Top Ten LDS news stories of 2007

Published: Thursday, Jan. 10 2008 12:00 a.m. MST

1. LDS Church President Gordon B. Hinckley, right, has some fun with newly announced First Presidency member Henry B. Eyring during the church's semiannual general conference.

Jeffrey D. Allred, Deseret Morning News

The most noteworthy LDS-related events of 2007 revolve around "presidency" — the First Presidency of the LDS Church, and the presidency of the United States.

In voting among Deseret Morning News editors and writers, the change in the church's First Presidency and church member Mitt Romney's campaign for U.S. president were selected as the top news stories for the year among topics about The Church of Jesus Christ of Latter-day Saints and its members.

Tens of thousands of Latter-day Saints gathered on Temple Square and in chapels in various parts of the world on Aug. 14 to say farewell to President James E. Faust. The second counselor in the First Presidency died Aug. 10 at age 87.

He was eulogized during funeral services in the Salt Lake Tabernacle as a man of deep and profound wisdom with "the mind of a lawyer and the compassion of a church leader."

While some expected a quick announcement from church President Gordon B. Hinckley of who would serve as the new second counselor, it didn't come until Oct. 6, during the opening session of the semiannual general conference. Church members sustained Elder Henry B. Eyring, 74, then a member of the Quorum of the Twelve Apostles, to fill that role.

During a news conference following the announcement, President Eyring said the emotions he felt after receiving his call included joy, inadequacy and love from the Lord. "It's a great, great feeling of opportunity, and I think an opportunity to serve the people whom I love," he said.

2. Romney campaign

Former Utah Olympic leader Mitt Romney's GOP presidential campaign attracted attention to the LDS Church — and not all of it flattering.

Romney's Mormonism was questioned repeatedly throughout the year, leading him to deliver a long-awaited speech on "Faith in America" in December at the George H.W. Bush Library in Texas.

The speech contained few details about Romney's beliefs, focusing instead on the need for religion in public life. He assured voters, however, that he would not allow authorities of any church to exert influence over his presidency.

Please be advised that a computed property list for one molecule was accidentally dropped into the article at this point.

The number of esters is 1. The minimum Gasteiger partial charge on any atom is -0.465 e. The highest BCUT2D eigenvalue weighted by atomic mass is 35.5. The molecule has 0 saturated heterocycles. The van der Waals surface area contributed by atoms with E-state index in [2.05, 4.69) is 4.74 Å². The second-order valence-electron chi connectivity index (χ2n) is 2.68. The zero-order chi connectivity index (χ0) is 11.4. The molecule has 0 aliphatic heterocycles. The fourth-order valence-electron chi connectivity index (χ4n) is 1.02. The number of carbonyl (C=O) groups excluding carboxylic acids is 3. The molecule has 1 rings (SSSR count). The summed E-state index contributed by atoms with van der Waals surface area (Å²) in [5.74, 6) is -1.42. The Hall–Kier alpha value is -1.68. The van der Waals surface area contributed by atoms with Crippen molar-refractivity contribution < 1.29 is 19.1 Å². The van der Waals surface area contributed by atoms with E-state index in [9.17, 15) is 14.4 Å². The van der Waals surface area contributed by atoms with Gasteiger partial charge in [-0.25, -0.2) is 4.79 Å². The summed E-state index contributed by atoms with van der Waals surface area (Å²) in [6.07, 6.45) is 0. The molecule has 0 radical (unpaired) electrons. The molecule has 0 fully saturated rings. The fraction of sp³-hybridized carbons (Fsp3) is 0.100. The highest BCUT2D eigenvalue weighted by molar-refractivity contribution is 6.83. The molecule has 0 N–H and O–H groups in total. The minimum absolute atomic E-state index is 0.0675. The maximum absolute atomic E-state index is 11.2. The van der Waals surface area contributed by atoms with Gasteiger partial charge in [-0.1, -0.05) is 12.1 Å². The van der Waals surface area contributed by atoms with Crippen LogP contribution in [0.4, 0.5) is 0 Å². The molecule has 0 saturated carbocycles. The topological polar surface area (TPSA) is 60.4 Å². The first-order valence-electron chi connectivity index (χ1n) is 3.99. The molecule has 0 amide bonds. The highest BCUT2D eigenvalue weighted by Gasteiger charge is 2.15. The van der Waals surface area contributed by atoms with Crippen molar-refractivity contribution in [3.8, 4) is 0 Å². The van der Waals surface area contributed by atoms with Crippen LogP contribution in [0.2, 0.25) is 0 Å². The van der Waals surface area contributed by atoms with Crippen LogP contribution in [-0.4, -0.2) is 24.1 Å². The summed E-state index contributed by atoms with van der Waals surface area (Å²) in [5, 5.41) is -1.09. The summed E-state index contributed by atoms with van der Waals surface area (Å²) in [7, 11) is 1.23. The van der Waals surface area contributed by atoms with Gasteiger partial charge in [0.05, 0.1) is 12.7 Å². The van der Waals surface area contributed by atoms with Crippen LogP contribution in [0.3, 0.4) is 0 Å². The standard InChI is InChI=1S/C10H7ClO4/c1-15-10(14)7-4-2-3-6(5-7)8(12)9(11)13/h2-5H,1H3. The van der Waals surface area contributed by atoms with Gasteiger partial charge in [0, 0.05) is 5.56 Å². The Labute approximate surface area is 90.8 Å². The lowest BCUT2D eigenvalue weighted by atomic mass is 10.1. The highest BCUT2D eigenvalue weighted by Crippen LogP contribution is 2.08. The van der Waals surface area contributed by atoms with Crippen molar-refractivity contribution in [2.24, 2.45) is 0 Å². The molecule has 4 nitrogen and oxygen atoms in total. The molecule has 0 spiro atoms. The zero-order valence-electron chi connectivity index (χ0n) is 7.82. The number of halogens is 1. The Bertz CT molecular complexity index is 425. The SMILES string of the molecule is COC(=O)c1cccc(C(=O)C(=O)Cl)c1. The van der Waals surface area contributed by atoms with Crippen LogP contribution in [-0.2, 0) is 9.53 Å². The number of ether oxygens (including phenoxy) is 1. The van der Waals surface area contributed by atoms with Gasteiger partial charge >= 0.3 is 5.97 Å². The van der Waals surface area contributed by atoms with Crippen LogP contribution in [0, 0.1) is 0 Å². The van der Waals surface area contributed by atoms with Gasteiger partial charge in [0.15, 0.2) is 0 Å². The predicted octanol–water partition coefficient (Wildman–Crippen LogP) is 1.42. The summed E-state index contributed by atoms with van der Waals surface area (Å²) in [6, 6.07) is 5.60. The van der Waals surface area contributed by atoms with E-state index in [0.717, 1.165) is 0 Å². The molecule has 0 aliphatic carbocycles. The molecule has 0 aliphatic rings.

Romney also promised never to distance himself from his religion. "My faith is the faith of my fathers — I will be true to them and to my beliefs."

3. PBS documentary

The two-part, four-hour documentary "The Mormons" was among the most-watched programs on PBS in 2007, and there were almost as many reactions as there were viewers. Award-winning filmmaker Helen Whitney didn't take an advocacy position — she neither promoted nor railed against the LDS Church — but some viewers thought it was a whitewash and others claimed it gave the church a black eye.

The statement from the LDS Church itself took a decidedly different view: "At a time when significant media and public attention is being turned to The Church of Jesus Christ of Latter-day Saints, and when news media is so often accused of superficiality in its coverage of religion, this serious treatment of a serious subject is a welcome change."

4. Mountain Meadows

The church expressed regret for the 1857 tragedy at Mountain Meadows, in a statement read by President Eyring during a 150th anniversary memorial of the event.

Attendance at the service included descendents of the approximately 120 members of an Arkansas wagon train killed during a siege culminating on Sept. 11, 1857, in southwestern Utah.

The church's statement in part says: "We express profound regret for the massacre carried out in this valley 150 years ago today and for the undue and untold suffering experienced by the victims then and by their relatives to the present time."

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